Check out COVID-19 elearning resources at the end.
In the early weeks of 2020, coronavirus has spread around the world.
As the death toll from the respiratory virus has surpassed 2,500,
numerous regions and cities have restricted travel, discouraged public
gatherings, or put lockdowns in place. While many have been forced to
cancel their plans as a result, a growing number of schools, businesses,
and organizations have sought to conduct business and education as
usual using technology and eLearning applications.
Lockdowns and quarantines are affecting millions around the world and forcing people to come up with creative solutions. Armani recently announced it would live stream a runway event from behind closed doors. Numerous tech companies have moved their operations fully online. In China, people are even attending online bedroom rave parties.
Education and learning at all levels has also largely moved online to
cope with a teacher and student body who can’t leave their homes.
Background on the Coronavirus
The Chinese government first contacted the World Health Organization
on December 31, 2019, saying that a growing number of people in the
coastal city of Wuhan were falling ill with an unknown respiratory
illness. Each of the early patients in some way had contact with the
city’s fish and meat markets.
Within a week, experts had ruled our severe acute respiratory syndrome (SARS), which had broken out in China in 2002. A few days later, it was identified as a coronavirus—a family of viruses that spread among animals and, according to the Center for Disease Control (CDC), originates from bats. The virus infecting humans was officially named Coronavirus Disease 2019, or COVID-19.
In Wuhan, cases soon began spreading from human to human contact.
Symptoms include mild to sever coughing, shortness of breath, and fever.
For some, it can be fatal. In the following weeks, the number of
reported cases and fatalities began rising and spreading around the
world. As of February 24, 77,150 cases had been reported worldwide,
which have caused 2,592 deaths.
The vast majority of these have occurred in China. Neighboring
countries have also been hit. South Korea has so far confirmed 833 cases
and seven deaths. Recently, however, the virus has surged in Iran and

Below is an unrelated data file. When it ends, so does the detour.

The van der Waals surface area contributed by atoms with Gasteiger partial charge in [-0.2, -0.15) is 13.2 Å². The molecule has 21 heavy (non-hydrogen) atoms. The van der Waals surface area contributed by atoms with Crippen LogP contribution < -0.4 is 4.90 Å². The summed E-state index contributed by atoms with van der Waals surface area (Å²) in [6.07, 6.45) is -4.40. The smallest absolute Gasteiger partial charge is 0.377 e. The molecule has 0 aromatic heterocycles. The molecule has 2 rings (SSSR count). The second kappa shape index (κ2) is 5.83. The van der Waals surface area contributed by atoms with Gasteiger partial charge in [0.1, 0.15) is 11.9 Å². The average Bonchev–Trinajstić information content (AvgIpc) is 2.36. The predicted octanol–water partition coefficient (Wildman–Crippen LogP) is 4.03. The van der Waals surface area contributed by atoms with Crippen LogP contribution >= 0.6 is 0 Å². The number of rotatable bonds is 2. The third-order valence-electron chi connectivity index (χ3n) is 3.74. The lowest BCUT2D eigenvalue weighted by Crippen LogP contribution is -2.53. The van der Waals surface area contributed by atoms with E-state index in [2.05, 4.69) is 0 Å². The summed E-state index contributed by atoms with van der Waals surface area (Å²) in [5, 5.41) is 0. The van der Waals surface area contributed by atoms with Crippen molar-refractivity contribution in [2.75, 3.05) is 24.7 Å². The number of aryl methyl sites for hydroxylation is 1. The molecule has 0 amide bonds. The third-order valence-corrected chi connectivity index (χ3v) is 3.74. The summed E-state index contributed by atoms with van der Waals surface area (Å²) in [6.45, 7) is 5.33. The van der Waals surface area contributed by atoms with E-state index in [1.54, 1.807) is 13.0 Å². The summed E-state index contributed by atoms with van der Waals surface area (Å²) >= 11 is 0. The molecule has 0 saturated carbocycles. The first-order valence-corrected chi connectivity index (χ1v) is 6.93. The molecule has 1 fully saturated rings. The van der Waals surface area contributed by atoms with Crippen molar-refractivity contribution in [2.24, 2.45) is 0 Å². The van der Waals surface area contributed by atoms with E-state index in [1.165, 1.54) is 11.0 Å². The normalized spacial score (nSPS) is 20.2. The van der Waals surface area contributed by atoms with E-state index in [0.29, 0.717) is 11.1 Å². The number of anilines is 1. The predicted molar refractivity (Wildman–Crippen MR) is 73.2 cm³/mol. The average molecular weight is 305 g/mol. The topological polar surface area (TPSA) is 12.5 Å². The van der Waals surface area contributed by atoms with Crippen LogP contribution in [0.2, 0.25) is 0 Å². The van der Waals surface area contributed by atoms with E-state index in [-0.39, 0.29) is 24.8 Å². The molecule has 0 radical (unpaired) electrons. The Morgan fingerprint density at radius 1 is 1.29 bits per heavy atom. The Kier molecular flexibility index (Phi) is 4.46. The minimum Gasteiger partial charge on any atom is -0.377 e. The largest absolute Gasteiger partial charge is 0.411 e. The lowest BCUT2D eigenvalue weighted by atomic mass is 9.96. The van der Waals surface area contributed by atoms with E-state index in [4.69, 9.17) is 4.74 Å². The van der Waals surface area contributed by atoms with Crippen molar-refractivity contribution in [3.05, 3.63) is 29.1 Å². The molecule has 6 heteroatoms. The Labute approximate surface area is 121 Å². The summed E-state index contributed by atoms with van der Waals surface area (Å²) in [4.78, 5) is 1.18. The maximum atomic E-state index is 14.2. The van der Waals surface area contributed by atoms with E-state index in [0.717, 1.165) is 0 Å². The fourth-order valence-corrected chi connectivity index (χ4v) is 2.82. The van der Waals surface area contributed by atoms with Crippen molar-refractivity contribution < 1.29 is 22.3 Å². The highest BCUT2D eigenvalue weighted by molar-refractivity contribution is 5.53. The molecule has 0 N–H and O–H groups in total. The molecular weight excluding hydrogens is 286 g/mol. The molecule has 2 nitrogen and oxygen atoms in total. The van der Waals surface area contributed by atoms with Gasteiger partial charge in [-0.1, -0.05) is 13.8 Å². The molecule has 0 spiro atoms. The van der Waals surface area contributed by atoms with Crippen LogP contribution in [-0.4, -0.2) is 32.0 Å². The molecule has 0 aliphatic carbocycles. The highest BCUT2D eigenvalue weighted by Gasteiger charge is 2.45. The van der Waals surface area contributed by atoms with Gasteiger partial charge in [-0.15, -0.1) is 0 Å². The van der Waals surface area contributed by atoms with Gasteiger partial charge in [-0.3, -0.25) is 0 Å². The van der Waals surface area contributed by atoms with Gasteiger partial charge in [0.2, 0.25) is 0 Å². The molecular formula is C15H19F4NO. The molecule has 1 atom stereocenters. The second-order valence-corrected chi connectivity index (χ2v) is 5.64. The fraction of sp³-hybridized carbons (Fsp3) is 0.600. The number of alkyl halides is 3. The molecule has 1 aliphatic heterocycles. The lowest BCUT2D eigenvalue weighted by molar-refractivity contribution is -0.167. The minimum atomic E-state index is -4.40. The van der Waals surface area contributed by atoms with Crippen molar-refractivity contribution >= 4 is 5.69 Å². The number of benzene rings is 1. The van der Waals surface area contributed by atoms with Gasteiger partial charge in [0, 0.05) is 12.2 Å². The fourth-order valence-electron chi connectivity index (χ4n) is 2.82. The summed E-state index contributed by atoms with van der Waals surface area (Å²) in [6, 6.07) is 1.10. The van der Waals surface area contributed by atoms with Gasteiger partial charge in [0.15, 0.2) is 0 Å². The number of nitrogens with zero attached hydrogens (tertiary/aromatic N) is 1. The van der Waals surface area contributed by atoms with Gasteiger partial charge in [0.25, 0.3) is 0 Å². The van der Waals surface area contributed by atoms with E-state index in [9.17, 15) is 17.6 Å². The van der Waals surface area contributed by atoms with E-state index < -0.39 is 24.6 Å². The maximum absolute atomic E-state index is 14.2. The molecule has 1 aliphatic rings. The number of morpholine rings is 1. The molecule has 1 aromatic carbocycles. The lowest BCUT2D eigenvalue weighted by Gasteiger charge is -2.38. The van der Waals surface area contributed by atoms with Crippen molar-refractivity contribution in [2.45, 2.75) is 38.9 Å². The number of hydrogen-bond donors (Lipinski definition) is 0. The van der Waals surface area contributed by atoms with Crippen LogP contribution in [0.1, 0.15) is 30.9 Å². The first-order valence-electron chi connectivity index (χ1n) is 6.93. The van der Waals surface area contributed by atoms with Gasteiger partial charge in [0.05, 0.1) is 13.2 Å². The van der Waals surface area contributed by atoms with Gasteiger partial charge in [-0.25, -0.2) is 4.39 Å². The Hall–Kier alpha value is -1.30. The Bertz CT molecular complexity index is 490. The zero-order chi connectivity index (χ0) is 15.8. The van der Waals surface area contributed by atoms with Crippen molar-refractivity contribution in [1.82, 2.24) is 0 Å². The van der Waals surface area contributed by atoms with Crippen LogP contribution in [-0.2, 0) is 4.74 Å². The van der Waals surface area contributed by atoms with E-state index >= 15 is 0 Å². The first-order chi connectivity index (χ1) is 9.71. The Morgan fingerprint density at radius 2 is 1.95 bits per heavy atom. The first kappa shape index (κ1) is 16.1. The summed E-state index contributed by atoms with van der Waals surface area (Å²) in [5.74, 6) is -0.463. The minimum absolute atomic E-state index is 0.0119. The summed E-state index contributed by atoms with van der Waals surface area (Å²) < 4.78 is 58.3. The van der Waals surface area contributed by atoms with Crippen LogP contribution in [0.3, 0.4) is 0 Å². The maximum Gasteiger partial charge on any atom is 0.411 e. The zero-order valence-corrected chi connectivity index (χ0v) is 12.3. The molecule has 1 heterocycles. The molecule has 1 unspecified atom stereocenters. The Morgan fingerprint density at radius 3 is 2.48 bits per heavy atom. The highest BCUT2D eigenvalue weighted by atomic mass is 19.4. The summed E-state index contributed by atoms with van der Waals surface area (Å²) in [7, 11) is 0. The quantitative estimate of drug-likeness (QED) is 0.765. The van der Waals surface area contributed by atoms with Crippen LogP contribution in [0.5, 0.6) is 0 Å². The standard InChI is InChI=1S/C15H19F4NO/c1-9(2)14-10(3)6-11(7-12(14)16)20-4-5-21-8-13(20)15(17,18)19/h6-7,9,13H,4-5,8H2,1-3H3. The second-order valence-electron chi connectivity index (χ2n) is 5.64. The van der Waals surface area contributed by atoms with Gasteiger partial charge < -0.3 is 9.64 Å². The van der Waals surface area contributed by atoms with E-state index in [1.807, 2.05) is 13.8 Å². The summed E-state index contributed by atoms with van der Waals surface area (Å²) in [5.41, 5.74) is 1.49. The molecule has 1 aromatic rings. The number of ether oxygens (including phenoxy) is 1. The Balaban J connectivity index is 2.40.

As a result, numerous lockdowns have been put in place, and many public places and institutions, including schools, have been closed. China alone has locked down over 45 million people. School closures have affected students in China, Hong Kong, Taiwan, Vietnam, Laos, South Korea, Japan, Italy, Iran, Mongolia, and elsewhere.
China launches a 90-Terabyte online learning platform for simultaneous use by 50 million students
To deliver the platform so quickly, the government contracted tech companies like Baidu, Huawei, and Alibaba, along with telecom providers China Telecom, China Unicom, and China Mobile, to work together to provide the cloud capacity and bandwidth. The platform is now operating with 90 terabytes of bandwidth and uses over 7,000 servers. It has been built for simultaneous use by 50 million students.
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Drawing on experience from other natural disasters
In an opinion piece for the South China Morning Post, retired biology teacher Anjali Hazari describes how many schools are already practiced in switching to eLearning days due to other events.
As Hanzari writes, “Experience of bad weather, and coping with the
disruption caused by recent anti-government protests in Hong Kong, have
helped.” Typhoons frequently hit the island state and cause schools to
Hanzari’s colleagues also describe how they use numerous online
services, like Google Classroom and Hangouts, Zoom, Active Learn,
Tapestry, and more to continue learning.
In China, the government has begun broadcasting primary school
lessons on state television’s China Education Television Channel 4.
According to the Chinese Ministry of Education, this is both to limit
the amount of people using their platform and to protect younger
In Hong Kong, educators also told the South China Morning Post’s Anjali
Hazari that their eLearning response to coronavirus differed depending
on the age of the student. “We are particularly careful to limit the
amount of screen time our youngest students are given on any day,” said
Sean Lynch, head of the Chinese International School.
A boon for the EdTech sector
While the coronavirus has hurt businesses around the world and hit the global stock exchange hard, it has provided a huge demand for edtech and eLearning services. Speaking to Bloomberg, iTutorGroup founder Eric Yang said that people taking courses on his platform in the first week of February had tripled compared to the previous year.
“The coronavirus is redefining the online education sector,” Yang told Bloomberg.
“I expected online classes would surpass physical tutoring businesses
in three years, but now I think the turning point will come much
How long will Coronavirus last?
It appears that, at least in China, the response has slowly brought
coronavirus under control. On February 24, the WHO said that the daily
instances of new cases being reported peaked between January 23 and
February 2. Ever since, there has been a steady decline.
“China has taken one of the most ancient strategies for infectious
disease control and rolled out probably the most ambitious and I would
say agile and aggressive disease-contagion efforts in history,” said Dr.
Bruce Aylward, an epidemiologist who led the team surveying the virus
outbreak in China for the WHO.
But while it appears that the danger is declining at the site of the outbreak, coronavirus cases have continued to break out in other countries. School closures will likely be a part of the response plan in each region, and it’s possible that schools around the world will need to employ eLearning to keep learners on track for some time to come.
COVID-19 Resources to protect your learners and yourself